The cheering would begin soon enough. Dressed in a slim-cut gray suit and green tie, Van Jones ascended to the stage grinning and blowing kisses to the crowd. Jones, 39, a 6-foot-1-inch Yale Law grad, was appearing at a summit in San Francisco called “Advancing a New Energy Economy in California.” The city’s charismatic mayor, Gavin Newsom, was among the presenters, along with corporate bigwigs such as PG&E chief executive Peter Darbee. But no one would outshine Jones.
“What is considered green is usually for the eco-elite,” he preached to the assembled solar entrepreneurs, environmental activists, and community leaders (including more than a dozen black clergymen). “But if we are actually going to meet the challenge of global warming, we are going to have to weatherize millions of homes and install millions of solar panels. That’s millions of new jobs. We need to connect the people who most need the work with the work that most needs to be done.” It’s one of his favorite themes: the need to expand the green movement beyond “lifestyle environmentalists,” with their hybrid cars and other eco-status symbols. The audience cheered. “Van Jones, he’s a rock star,” says Tim Rainey, director of economic development at the California Labor Federation.
But Jones is not just a performer. More than any other single figure, he has ushered the phrase “green-collar jobs” into the political lexicon — and economic reality. Last year, Jones led a coalition of business, labor, and environmental groups that persuaded the Oakland City Council to provide $250,000 in seed money for the country’s first green-collar-jobs corps, which will train low-income youth in the renewable-energy, organic-food, and green-construction industries. The organization he founded and heads, the Ella Baker Center for Human Rights, also helped draft the Pathways out of Poverty legislation for the federal Green Jobs Act of 2007, which pledged $125 million to train 35,000 people a year in green-collar jobs. And in February, Jones launched Green for All, a national advocacy organization whose goal is to procure $1 billion in federal funding by 2012 for green-collar programs, and lift as many as 250,000 Americans out of poverty. “We speak for the least empowered folks, the people who didn’t finish high school, the people with criminal convictions, the victims of Hurricane Katrina,” Jones says.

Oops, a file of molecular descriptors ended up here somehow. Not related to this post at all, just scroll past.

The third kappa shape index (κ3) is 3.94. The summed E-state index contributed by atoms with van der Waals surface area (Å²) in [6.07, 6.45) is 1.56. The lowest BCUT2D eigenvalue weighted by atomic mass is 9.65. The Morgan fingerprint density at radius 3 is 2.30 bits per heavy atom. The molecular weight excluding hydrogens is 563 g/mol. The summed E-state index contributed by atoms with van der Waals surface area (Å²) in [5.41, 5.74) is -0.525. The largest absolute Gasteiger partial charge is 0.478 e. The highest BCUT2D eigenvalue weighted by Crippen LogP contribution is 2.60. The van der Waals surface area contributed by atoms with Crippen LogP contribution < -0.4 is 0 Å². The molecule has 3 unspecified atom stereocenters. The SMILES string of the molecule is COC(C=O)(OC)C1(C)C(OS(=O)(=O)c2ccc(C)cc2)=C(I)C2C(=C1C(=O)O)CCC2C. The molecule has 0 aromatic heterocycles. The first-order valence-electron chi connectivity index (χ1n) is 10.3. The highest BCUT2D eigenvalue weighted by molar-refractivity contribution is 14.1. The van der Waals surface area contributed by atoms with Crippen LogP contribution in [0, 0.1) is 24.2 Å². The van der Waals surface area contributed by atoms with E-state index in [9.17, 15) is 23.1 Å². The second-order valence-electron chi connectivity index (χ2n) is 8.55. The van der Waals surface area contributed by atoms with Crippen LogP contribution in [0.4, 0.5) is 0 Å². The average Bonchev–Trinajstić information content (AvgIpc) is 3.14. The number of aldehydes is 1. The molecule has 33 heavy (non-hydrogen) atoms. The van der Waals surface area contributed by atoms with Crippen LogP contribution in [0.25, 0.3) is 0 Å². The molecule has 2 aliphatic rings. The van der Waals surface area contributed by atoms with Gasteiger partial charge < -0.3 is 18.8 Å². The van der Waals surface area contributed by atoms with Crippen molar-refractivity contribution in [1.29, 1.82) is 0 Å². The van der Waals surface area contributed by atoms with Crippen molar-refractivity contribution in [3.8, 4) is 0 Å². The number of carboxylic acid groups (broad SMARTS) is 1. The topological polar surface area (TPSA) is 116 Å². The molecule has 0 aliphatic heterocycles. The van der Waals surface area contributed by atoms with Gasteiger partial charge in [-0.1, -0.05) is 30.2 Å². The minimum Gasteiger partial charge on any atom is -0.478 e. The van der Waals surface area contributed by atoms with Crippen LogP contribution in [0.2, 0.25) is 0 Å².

A self-described “bridge builder, catalyst, and evangelist,” Jones is of the Martin Luther King oral tradition. “We dream of rust-belt cities blossoming as Silicon Valleys of green capital … of dying blue-collar towns blooming as green-collar meccas,” he said in remarks to the House Select Committee on Energy and Global Warming last year. Comparisons with Barack Obama are inevitable. But Jones says, “The person I’m really patterning my life after is Ralph Nader.” Not Nader the election spoiler, but Nader the lifelong consumer advocate, whose policy triumphs include the creation of OSHA and the EPA. “Hey,” Jones says, “Nader got more legislation passed than almost any president.”
“TOTALLY LEFT OUT”
Jones is balancing on the roof of a hilltop duplex in the hardscrabble East Bay suburb of Richmond, California. “It takes all kinds of people to build a green economy,” he says. “From the PhDs to the PhDudes.” Mount Tamalpais juts up on the horizon, not far beyond the smokestacks of a nearby Chevron oil refinery. Jones is wearing stonewashed jeans and a button-down wool shirt — his “proletarian” outfit, as he calls it. He has come roofside to check out two graduates of a local nonprofit program that trains low-income workers to mount photovoltaic panels. The installers, including 47-year-old Angela Greene, who says she “fell on extremely hard times” after the printing company she worked for shut down, are cracking up listening to Jones, and he takes the cue to keep the momentum going: “From the PhDs to the PhDudes — I just made that up! I’m bad! I’m slick! That’s what makes me the spokesperson!”